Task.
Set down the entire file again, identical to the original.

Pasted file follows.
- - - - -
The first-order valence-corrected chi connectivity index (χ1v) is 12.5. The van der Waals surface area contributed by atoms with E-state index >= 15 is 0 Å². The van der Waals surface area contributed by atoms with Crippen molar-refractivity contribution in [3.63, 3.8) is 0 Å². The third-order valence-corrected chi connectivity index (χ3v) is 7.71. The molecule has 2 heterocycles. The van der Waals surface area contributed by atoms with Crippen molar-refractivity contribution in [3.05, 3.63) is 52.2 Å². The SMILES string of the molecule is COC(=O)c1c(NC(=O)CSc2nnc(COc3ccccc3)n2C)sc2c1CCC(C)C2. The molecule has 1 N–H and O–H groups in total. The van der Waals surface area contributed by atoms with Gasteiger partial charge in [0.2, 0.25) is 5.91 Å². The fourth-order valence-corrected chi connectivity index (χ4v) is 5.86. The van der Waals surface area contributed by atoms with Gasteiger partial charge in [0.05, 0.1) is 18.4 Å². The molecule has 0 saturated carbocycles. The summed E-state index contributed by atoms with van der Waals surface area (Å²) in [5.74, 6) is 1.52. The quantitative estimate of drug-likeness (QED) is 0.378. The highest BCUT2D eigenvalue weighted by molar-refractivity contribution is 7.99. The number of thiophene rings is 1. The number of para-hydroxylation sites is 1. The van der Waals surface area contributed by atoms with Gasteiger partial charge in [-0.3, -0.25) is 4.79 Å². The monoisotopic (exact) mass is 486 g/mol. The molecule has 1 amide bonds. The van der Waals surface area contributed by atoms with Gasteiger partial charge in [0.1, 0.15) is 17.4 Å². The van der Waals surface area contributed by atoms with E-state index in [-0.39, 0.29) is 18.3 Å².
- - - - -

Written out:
The first-order valence-corrected chi connectivity index (χ1v) is 12.5. The van der Waals surface area contributed by atoms with E-state index >= 15 is 0 Å². The van der Waals surface area contributed by atoms with Crippen molar-refractivity contribution in [3.63, 3.8) is 0 Å². The third-order valence-corrected chi connectivity index (χ3v) is 7.71. The molecule has 2 heterocycles. The van der Waals surface area contributed by atoms with Crippen molar-refractivity contribution in [3.05, 3.63) is 52.2 Å². The SMILES string of the molecule is COC(=O)c1c(NC(=O)CSc2nnc(COc3ccccc3)n2C)sc2c1CCC(C)C2. The molecule has 1 N–H and O–H groups in total. The van der Waals surface area contributed by atoms with Gasteiger partial charge in [0.2, 0.25) is 5.91 Å². The fourth-order valence-corrected chi connectivity index (χ4v) is 5.86. The van der Waals surface area contributed by atoms with Gasteiger partial charge in [0.05, 0.1) is 18.4 Å². The molecule has 0 saturated carbocycles. The summed E-state index contributed by atoms with van der Waals surface area (Å²) in [5.74, 6) is 1.52. The quantitative estimate of drug-likeness (QED) is 0.378. The highest BCUT2D eigenvalue weighted by molar-refractivity contribution is 7.99. The number of thiophene rings is 1. The number of para-hydroxylation sites is 1. The van der Waals surface area contributed by atoms with Gasteiger partial charge in [-0.3, -0.25) is 4.79 Å². The monoisotopic (exact) mass is 486 g/mol. The molecule has 1 amide bonds. The van der Waals surface area contributed by atoms with Gasteiger partial charge in [0.1, 0.15) is 17.4 Å². The van der Waals surface area contributed by atoms with E-state index in [-0.39, 0.29) is 18.3 Å².